If you are just starting a business or thinking about changing the way you operate, Horsey Lightly will provide the guidance you need. Our business lawyers in Berkshire will help you decide whether working as a company, partnership or sole trader is right for you.
Finding the right way forward
Horsey Lightly can help you understand and adopt one of several different structures for your business:
- Sole Trader
- Limited Company
- Limited Liability Partnership
Each carries different tax treatments and different levels of formality. Each will expose you as an individual to different risks and require different levels of information to be put in the public domain.
This is the simplest business structure available. An individual (the owner) starts trading and thereby operates as a sole proprietorship. The owner provides all the capital and undertakes all the risks. There are very few legal requirements for this type of business. There is also virtually no requirement to make any information publicly available. The owner retains all profits and is personally liable for all debts incurred and their personal assets are at risk.
- There are few formalities to setting up and operating as a sole trader, which helps to keep costs down and profits up
- The sole proprietor can make immediate decisions without the need to consult with other parties
- The business belongs to one individual who can take all profits
- The management of the business is unregulated but the nature of the business itself may fall under some kind of regulation
- Should the business fail, the proprietor would cease to have an income and all debts would have to be met by the proprietor's personal assets
- As a small business, sources of finance may be more difficult to obtain therefore expansion can be difficult
- The liability of the sole trader is unlimited
A partnership is defined as a relationship between persons carrying on business in common with a view to profit. Proving the existence of a partnership may be difficult as a "partnership agreement" could be verbal. Conversely, a partnership may exist without the knowledge of the parties merely by the fact that they are carrying on business in common with a view to profit. The legal requirements involved may include:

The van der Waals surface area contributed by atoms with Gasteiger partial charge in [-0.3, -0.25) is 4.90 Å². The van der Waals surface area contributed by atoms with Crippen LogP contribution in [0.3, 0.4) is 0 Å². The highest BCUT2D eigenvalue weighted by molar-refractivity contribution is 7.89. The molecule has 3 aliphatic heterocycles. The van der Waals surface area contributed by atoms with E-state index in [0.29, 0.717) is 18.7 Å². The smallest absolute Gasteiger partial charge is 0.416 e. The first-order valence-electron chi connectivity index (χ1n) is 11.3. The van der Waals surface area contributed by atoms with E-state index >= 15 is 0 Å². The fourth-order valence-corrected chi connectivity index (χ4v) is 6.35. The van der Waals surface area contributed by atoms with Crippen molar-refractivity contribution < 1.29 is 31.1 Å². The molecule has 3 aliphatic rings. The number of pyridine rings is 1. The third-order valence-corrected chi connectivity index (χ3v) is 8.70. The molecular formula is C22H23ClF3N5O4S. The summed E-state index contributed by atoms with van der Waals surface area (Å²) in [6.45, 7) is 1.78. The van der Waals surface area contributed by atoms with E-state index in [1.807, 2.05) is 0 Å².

- Business name and partners names must be displayed on the main premises in a public place that is accessible to customers and suppliers
- All invoices, letterheads, orders and receipts must contain business names and partners' names
- There are few formalities to setting up and trading as a partnership
- The financial resources of more than one person are likely to be better than in a sole proprietorship
- Responsibility can be shared, allowing flexibility and time off
- No information about the business is held on public record
- Partnerships have unlimited liability, with the exception of Limited Liability Partnerships
- Each partner is responsible for the negligence of the other partners
Making an informed decision
Our business services teams in Berkshire and London will help you understand the various benefits and limitations of each structure. Together, we will find the right structure for your business based upon the following:
Your exposure to risk
To some extent, this will depend on the nature of your business. In the vast majority of cases, if you incorporate your personal assets are removed from the pot and not available to creditors if your business fails or a claim arises.
Your borrowing requirements
It may be easier to borrow money as an individual rather than a newly formed company, although banks will typically seek personal guarantees from directors to secure any lending.
Your requirement for privacy of financial information
Every business is required to maintain accounting records for tax purposes. Only limited companies and limited liability partnerships are required to publish annual accounts. However, information on public record is always at least 9 months old and in the case of most small and medium businesses it is abbreviated.
Our company team work closely with our employment lawyers and commercial property solicitors and the litigation team as your case requires.